Mikkeitz

Let’s face it, Joseph was a bit of a pain as a young lad. Snitching on your brothers, especially when they are bigger, older and more numerous than you, is not wise. To follow such behaviour  by telling them your dreams in which all eleven brothers, plus your father and mother in one dream, seemed to be bowing down before you, related, what’s more, without so much as a self-deprecating intro or summing-up, these are not things which are likely to endear you to them, or to anyone, for that matter. Small surprise that Joseph was not greatly loved by his older siblings. By the time he is sold into slavery, however, a profound change is working away inside him. Thus, when Potiphar’s wife tries to seduce him, he refuses her solicitations. The reasons he gives, to his great credit, have nothing to do with concern for his own wellbeing and everything to do with loyalty, gratitude and righteousness. To give in to the importunate lady would be a sin against his master and against God. Falsely accused and condemned, Joseph quickly rises to prominence again, this time as a kind of prison warder, and he seems more concerned with the welfare of his fellow prisoners than with enforcing a harsh regime. Noticing, one morning, that two of them are unhappy, he tries to help. After the fortunate chief wine steward and unfortunate chief baker tell him that they each had a dream they don’t understand, in complete contrast to the boy who had declared his own dreams as though they were a mark of his own greatness, he prefaces his explanation with the words, “Interpretations are God’s business.” 

Which brings us to Mikkeitz. Summoned into the Pharaoh’s presence and asked to interpret his troubling dreams, Joseph again attributes any insight he might have to God: “It is not in my power. But God may provide an answer concerning Pharaoh’s fortune.”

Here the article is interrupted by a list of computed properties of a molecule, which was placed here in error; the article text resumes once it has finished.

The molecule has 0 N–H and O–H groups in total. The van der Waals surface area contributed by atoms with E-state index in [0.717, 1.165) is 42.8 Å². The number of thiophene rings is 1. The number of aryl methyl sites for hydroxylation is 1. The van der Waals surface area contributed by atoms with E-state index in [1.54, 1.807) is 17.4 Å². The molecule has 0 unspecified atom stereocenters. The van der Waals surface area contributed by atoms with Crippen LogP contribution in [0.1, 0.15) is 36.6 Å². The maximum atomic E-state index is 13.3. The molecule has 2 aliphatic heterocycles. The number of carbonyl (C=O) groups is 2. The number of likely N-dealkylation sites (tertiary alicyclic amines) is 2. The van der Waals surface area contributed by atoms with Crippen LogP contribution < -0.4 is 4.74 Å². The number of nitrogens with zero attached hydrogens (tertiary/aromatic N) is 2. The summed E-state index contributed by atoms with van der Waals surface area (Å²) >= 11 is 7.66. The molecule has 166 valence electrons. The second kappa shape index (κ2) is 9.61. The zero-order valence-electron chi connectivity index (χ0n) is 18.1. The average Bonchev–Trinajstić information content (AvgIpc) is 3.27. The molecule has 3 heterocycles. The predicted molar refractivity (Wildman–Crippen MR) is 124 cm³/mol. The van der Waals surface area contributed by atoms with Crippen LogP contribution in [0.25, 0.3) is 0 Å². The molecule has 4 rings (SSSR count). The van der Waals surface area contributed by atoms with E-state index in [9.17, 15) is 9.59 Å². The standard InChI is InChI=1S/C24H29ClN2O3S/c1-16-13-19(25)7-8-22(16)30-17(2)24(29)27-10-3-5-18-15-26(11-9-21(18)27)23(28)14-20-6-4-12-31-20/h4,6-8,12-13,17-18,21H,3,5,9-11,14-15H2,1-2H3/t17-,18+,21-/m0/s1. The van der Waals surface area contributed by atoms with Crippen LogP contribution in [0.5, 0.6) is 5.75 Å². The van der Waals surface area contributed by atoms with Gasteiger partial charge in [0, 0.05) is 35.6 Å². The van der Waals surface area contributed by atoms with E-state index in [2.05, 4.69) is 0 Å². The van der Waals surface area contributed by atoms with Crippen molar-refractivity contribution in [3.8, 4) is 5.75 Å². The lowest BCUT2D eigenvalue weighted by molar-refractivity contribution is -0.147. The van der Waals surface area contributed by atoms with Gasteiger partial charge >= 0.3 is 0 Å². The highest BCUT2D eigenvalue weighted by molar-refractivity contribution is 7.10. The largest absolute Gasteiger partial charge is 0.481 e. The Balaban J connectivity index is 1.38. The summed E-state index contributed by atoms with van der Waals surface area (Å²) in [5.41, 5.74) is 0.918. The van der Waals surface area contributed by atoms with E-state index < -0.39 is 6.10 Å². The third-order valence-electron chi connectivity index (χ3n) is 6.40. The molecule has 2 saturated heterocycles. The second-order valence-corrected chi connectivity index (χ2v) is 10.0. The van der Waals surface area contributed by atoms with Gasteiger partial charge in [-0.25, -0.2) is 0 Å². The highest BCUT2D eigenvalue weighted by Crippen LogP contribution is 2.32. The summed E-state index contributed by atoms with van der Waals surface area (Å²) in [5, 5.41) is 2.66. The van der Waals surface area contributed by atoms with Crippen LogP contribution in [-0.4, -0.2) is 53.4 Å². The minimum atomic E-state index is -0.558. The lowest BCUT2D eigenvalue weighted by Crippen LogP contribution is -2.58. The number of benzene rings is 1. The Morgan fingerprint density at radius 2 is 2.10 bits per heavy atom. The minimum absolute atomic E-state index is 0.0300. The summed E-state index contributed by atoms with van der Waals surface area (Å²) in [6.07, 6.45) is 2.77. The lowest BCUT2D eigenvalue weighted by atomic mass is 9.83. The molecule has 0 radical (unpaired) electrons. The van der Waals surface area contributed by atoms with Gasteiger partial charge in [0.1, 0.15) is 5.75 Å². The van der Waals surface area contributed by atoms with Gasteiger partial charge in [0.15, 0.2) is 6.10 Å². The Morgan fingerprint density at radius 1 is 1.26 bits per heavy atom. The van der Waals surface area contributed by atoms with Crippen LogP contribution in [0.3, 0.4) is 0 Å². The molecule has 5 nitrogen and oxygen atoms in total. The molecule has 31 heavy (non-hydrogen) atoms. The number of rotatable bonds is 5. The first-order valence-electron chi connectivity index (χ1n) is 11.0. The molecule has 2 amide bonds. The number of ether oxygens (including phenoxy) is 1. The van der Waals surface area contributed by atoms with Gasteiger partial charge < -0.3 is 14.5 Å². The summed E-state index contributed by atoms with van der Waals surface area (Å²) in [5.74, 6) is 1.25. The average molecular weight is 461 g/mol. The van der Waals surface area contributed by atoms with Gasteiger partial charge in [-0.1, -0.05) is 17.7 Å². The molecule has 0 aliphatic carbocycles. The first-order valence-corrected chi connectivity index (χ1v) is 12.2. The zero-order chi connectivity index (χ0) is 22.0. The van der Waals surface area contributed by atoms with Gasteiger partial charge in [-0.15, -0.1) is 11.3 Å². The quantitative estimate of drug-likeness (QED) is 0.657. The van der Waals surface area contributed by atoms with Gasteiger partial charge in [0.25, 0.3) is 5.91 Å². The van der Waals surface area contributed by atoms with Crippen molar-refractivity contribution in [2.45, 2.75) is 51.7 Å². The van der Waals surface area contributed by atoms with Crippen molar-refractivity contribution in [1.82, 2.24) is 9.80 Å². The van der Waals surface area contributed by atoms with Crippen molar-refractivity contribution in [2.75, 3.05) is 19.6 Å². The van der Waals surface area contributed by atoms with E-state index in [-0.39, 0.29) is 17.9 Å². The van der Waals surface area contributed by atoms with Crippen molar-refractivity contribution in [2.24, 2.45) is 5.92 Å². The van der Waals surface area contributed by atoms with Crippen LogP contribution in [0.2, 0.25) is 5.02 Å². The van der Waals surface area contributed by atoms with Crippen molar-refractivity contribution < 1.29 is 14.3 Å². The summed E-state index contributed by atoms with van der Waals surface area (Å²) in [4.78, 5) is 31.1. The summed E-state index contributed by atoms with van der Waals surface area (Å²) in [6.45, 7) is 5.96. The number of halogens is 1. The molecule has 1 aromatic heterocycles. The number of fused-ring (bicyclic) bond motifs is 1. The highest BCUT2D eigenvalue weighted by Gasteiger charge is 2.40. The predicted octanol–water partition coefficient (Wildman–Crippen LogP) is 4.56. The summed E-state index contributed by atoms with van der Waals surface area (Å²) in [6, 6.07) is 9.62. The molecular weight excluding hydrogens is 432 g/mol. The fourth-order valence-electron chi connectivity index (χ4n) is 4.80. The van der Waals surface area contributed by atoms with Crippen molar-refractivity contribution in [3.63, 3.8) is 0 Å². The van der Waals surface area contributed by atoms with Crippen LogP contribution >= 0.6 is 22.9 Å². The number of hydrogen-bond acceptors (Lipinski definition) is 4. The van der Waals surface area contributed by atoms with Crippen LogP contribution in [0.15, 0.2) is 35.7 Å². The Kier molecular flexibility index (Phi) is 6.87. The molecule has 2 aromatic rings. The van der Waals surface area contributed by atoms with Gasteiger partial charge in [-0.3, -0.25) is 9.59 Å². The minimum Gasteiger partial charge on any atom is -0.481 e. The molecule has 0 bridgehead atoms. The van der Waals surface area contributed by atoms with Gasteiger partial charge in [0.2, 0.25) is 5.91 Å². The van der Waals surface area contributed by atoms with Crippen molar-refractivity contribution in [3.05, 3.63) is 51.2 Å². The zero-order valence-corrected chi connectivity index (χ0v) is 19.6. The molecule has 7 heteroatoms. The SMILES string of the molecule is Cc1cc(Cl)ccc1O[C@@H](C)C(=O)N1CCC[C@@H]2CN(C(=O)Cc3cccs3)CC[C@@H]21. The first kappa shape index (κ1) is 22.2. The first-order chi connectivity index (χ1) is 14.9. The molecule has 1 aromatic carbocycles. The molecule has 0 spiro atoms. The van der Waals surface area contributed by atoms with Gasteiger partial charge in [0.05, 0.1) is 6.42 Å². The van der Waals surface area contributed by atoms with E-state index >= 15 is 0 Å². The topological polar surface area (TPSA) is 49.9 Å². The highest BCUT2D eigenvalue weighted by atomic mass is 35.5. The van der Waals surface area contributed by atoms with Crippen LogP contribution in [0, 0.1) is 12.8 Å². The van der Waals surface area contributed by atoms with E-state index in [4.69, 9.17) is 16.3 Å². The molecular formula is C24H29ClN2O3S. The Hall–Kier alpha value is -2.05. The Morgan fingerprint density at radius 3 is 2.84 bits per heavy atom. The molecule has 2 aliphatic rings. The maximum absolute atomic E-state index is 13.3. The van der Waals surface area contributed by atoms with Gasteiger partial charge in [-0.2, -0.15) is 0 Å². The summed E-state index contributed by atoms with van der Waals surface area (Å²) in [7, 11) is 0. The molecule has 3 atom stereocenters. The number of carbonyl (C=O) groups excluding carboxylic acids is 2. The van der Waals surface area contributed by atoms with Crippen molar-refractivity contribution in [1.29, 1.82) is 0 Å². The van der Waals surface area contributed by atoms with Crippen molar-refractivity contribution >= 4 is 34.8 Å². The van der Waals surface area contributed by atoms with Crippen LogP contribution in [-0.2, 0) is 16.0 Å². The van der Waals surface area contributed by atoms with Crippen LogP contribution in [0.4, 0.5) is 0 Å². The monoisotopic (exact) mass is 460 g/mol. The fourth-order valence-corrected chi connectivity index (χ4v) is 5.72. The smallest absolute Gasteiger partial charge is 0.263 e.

Joseph’s own moral development prefigures that of his brothers later in the story, as they repent and make amends for their previous cruelty towards him. Among the brothers, Judah shines out for his sincerity and courage, qualities which have themselves been heralded in the previous sedra in the episode of his daughter-in-law Tamar. 

There is much to ponder here and to help us do this most unponderously Adam Feldman will be leading us at this Saturday’s service, beginning at 10:30.

Books…Books…Glorious Books!

The 1st of December got off to a rousing start with the sprit of Tzedekah in full swing. The annual Book Swap and Cake extravaganza at The Kurzfields took place.  This charity event which raises money for the Cornwall Hospices began many years ago to honour the memory of one of our dear members, Kate Fagin (z’l). Many people from our community and members of the greater Cornwall community were present to find many new good reads and to offer some of their own in exchange A raffle was also held. The splendid tea, coffee and myriad array of sweet goodies only added to the day and donations were generous and very gratefully received. Thank you Jacqueline and Harvey for all your hard work to make this yearly event so very special.

Jacqueline has asked me to let you know that they made £594 at the Book Swap. Jacqueline says, “Thank you to all who came and made the afternoon so enjoyable.”